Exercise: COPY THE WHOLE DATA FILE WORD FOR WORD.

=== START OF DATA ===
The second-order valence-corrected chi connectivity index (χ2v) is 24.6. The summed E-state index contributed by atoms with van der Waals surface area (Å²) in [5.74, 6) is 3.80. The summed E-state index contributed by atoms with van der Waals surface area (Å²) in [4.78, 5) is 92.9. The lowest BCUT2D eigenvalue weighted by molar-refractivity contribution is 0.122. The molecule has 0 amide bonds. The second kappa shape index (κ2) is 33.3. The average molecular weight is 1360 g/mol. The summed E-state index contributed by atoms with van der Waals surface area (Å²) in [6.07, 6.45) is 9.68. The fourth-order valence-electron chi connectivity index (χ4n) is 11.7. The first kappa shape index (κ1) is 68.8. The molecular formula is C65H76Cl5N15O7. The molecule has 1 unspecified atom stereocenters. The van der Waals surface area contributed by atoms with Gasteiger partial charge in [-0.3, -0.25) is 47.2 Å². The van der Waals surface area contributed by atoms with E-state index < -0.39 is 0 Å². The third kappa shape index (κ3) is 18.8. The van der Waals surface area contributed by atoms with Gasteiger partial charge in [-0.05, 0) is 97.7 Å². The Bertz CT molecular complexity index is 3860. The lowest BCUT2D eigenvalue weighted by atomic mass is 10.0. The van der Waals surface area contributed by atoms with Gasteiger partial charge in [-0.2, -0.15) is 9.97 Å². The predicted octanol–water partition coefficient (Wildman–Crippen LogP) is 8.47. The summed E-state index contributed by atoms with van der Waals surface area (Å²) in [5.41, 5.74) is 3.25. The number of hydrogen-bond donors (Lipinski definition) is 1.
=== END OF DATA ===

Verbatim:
The second-order valence-corrected chi connectivity index (χ2v) is 24.6. The summed E-state index contributed by atoms with van der Waals surface area (Å²) in [5.74, 6) is 3.80. The summed E-state index contributed by atoms with van der Waals surface area (Å²) in [4.78, 5) is 92.9. The lowest BCUT2D eigenvalue weighted by molar-refractivity contribution is 0.122. The molecule has 0 amide bonds. The second kappa shape index (κ2) is 33.3. The average molecular weight is 1360 g/mol. The summed E-state index contributed by atoms with van der Waals surface area (Å²) in [6.07, 6.45) is 9.68. The fourth-order valence-electron chi connectivity index (χ4n) is 11.7. The first kappa shape index (κ1) is 68.8. The molecular formula is C65H76Cl5N15O7. The molecule has 1 unspecified atom stereocenters. The van der Waals surface area contributed by atoms with Gasteiger partial charge in [-0.3, -0.25) is 47.2 Å². The van der Waals surface area contributed by atoms with E-state index < -0.39 is 0 Å². The third kappa shape index (κ3) is 18.8. The van der Waals surface area contributed by atoms with Gasteiger partial charge in [-0.05, 0) is 97.7 Å². The Bertz CT molecular complexity index is 3860. The lowest BCUT2D eigenvalue weighted by atomic mass is 10.0. The van der Waals surface area contributed by atoms with Gasteiger partial charge in [-0.2, -0.15) is 9.97 Å². The predicted octanol–water partition coefficient (Wildman–Crippen LogP) is 8.47. The summed E-state index contributed by atoms with van der Waals surface area (Å²) in [5.41, 5.74) is 3.25. The number of hydrogen-bond donors (Lipinski definition) is 1.